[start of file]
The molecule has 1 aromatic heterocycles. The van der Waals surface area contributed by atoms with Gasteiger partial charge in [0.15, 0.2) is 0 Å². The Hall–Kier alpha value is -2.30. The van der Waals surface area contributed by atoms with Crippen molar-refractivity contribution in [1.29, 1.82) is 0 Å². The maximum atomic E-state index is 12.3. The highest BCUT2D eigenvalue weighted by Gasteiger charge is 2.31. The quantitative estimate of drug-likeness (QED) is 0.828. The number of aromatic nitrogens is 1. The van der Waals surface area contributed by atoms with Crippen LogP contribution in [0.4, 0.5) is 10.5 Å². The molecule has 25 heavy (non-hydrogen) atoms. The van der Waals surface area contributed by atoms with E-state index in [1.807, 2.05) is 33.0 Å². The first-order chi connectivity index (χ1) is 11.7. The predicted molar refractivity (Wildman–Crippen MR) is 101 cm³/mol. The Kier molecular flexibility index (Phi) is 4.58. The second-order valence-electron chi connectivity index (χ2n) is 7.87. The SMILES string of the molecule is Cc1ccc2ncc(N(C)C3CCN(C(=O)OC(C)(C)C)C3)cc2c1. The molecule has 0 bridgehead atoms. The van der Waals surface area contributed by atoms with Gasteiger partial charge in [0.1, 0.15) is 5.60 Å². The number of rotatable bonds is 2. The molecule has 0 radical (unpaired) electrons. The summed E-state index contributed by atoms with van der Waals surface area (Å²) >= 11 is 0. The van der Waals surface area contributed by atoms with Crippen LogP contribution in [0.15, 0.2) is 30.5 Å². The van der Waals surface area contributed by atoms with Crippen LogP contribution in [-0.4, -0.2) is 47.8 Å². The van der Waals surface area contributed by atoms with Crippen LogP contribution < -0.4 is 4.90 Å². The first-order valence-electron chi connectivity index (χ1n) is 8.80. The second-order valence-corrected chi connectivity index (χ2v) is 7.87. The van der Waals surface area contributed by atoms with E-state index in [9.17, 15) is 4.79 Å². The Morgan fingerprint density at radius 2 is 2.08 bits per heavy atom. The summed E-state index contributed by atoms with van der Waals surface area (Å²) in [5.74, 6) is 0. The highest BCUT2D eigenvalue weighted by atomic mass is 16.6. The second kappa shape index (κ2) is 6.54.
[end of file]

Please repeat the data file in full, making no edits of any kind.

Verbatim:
The molecule has 1 aromatic heterocycles. The van der Waals surface area contributed by atoms with Gasteiger partial charge in [0.15, 0.2) is 0 Å². The Hall–Kier alpha value is -2.30. The van der Waals surface area contributed by atoms with Crippen molar-refractivity contribution in [1.29, 1.82) is 0 Å². The maximum atomic E-state index is 12.3. The highest BCUT2D eigenvalue weighted by Gasteiger charge is 2.31. The quantitative estimate of drug-likeness (QED) is 0.828. The number of aromatic nitrogens is 1. The van der Waals surface area contributed by atoms with Crippen LogP contribution in [0.4, 0.5) is 10.5 Å². The molecule has 25 heavy (non-hydrogen) atoms. The van der Waals surface area contributed by atoms with E-state index in [1.807, 2.05) is 33.0 Å². The first-order chi connectivity index (χ1) is 11.7. The predicted molar refractivity (Wildman–Crippen MR) is 101 cm³/mol. The Kier molecular flexibility index (Phi) is 4.58. The second-order valence-electron chi connectivity index (χ2n) is 7.87. The SMILES string of the molecule is Cc1ccc2ncc(N(C)C3CCN(C(=O)OC(C)(C)C)C3)cc2c1. The molecule has 0 bridgehead atoms. The van der Waals surface area contributed by atoms with Gasteiger partial charge in [0.1, 0.15) is 5.60 Å². The number of rotatable bonds is 2. The molecule has 0 radical (unpaired) electrons. The summed E-state index contributed by atoms with van der Waals surface area (Å²) >= 11 is 0. The van der Waals surface area contributed by atoms with Crippen LogP contribution in [0.15, 0.2) is 30.5 Å². The van der Waals surface area contributed by atoms with Crippen LogP contribution in [-0.4, -0.2) is 47.8 Å². The van der Waals surface area contributed by atoms with Crippen LogP contribution < -0.4 is 4.90 Å². The first-order valence-electron chi connectivity index (χ1n) is 8.80. The second-order valence-corrected chi connectivity index (χ2v) is 7.87. The van der Waals surface area contributed by atoms with E-state index in [9.17, 15) is 4.79 Å². The Morgan fingerprint density at radius 2 is 2.08 bits per heavy atom. The summed E-state index contributed by atoms with van der Waals surface area (Å²) in [5.74, 6) is 0. The highest BCUT2D eigenvalue weighted by atomic mass is 16.6. The second kappa shape index (κ2) is 6.54.